Haynes’ Multiple Choice Memos

Back in May, I wrote a post observing that when David Addington testified before the House Judiciary Committee, he seemed to be carefully choosing which August 1, 2002 Bybee Memo he answered questions about. For example, when Debbie Wasserman Schultz asks Addington whether he discussed torture methods described in the memo the Committee had been discussing (by context, the Bybee One memo), he response that that memo didn’t discuss torture methods.

Ms. WASSERMAN SCHULTZ. On any of the trips, did you discuss interrogation methods that were directly referenced in the memo that we have been discussing here for this hearing?

Mr. ADDINGTON. I am not sure I remember this memo having methods discussed in it, frankly. [my emphasis]

So he never answers a much more interesting question–whether he shared the Bybee Two memo–which did list torture methods–with those at Gitmo.

Curiously, Jim Haynes seems to be doing the same in the Questions for the Record following up on his testimony before the Senate Armed Services Committee.

36. Senator CLINTON. Mr. Haynes, do you recall when you received the August 1, 2002, OLC memorandum from Jay Bybee to Attorney General Gonzales regarding the legality of interrogation methods?

Mr. HAYNES. I do not recall precisely when I received a copy of the August 1, 2002 opinion interpreting 18 U.S.C. §§ 2340–2340A. Too much time has passed and I have now seen the memo in so many contexts that I can no longer be certain when I saw it for the first time. I cannot even recall whether I simply read the opinion al some point or whether I received a copy of the opinion and, if so, who transmitted the copy. I did, eventually, get a copy of that opinion, but I do not remember when I first got it.

From the context, Hillary may have referred to the Bybee One memo (the one equating torture with organ failure) using a description more apt for the Bybee Two memo (since the latter discussed the legality of interrogation methods).

But regardless of what Hillary meant to ask, Haynes crafts his answer to answer the question he wants to answer. She asks about the memo describing interrogation methods (which would be Bybee Two); he responds about the memo interpreting the statute (which would by Bybee One).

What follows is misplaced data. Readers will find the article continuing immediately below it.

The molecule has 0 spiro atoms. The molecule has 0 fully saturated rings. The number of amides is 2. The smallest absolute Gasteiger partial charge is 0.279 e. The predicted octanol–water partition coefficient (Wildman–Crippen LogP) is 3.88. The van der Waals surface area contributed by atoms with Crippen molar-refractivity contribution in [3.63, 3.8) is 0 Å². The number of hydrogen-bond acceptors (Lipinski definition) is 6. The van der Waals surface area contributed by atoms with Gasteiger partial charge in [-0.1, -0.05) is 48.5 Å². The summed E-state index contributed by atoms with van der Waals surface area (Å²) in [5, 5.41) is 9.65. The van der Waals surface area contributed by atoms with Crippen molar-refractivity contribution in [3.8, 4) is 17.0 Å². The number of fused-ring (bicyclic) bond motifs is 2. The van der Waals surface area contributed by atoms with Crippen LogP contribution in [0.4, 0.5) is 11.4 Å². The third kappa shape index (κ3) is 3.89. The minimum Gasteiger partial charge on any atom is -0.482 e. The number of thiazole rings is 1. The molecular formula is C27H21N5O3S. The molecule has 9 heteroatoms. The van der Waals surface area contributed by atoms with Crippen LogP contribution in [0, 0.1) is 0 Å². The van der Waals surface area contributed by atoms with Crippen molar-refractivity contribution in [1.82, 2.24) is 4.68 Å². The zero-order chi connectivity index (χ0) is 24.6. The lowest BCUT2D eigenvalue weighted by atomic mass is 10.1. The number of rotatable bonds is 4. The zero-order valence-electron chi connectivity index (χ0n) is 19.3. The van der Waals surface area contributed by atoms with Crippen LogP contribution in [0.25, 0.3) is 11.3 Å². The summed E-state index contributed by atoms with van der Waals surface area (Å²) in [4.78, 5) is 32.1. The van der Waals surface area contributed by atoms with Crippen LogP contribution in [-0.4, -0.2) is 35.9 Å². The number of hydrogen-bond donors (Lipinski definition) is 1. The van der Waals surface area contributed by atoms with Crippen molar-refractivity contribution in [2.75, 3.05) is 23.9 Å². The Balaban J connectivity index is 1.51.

Someone really ought to ask these thugs these same questions about the Bybee Two memo.

The JPRA Memo Described the “Improvised” Techniques Later Used

Remember this post, in which I argued that a JPRA memo sent to DOD (and probably to CIA and OLC) on July 26, 2002, was probably the description of torture for which OLC gave an oral authorization on that same day? Now that we’ve seen the CIA’s IG Report and many of the documents requesting approval for "new" torture techniques, it’s clear that this document not only described waterboarding as it was practiced, but also a number of other other torture techniques integrated in the program.

Here’s how the SASC Report described the contents of this memo.

On July 26, 2002, JPRA completed a second memorandum with three attachments to respond to the additional questions from the General Counsel’s office. The memo stated that "JPRA has arguably developed into the DoD’s experts on exploitation and as such, has developed a number of physical pressures to increase the psychological and physical stress on students …"

In the memo, JPRA informed the General Counsel’s office that it had already "assist[ed] in the training of interrogator/exploiters from other governmental agencies charged with OEF exploitation of enemy detainees."190 The memo also stated:

Within JPRA’s evolving curriculum to train interrogators/exploiters many interrogation approaches are taught along with corresponding options for physical pressures to enhance the psychological setting for detainee interrogation. Several of the techniques highlighted (Atch 1) as training tools in JPRA courses, used by other SERE schools, and used historically may be very effective in inducing learned helplessness and ‘breaking’ the OEF detainees’ will to resist."

The first attachment to the July 26,2002 memo was ”Physical Pressures used in Resistance Training and Against American Prisoners and Detainees."192 That attachment included a list of techniques used to train students at SERE school to resist interrogation. The list included techniques such as the facial slap, walling, the abdomen slap, use of water, the attention grasp, and stress positions. 193 The first attachment also listed techniques used by some of the service SERE schools, such as use of smoke, shaking and manhandling, cramped confinement, immersion in water or wetting down, and waterboarding.

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Dick Cheney: I’m Proud I Tortured to Protect Our Country But Not Our Allies

One key to Dick Cheney’s defense today is the proud boast that his torture policy worked.

I guess the other thing that offends the hell out of me, frankly, Chris, is we had a track record now of eight years of defending the nation against any further mass casualty attacks from Al Qaeda.


I’m very proud of what we did in terms of defending the nation for the last eight years successfully.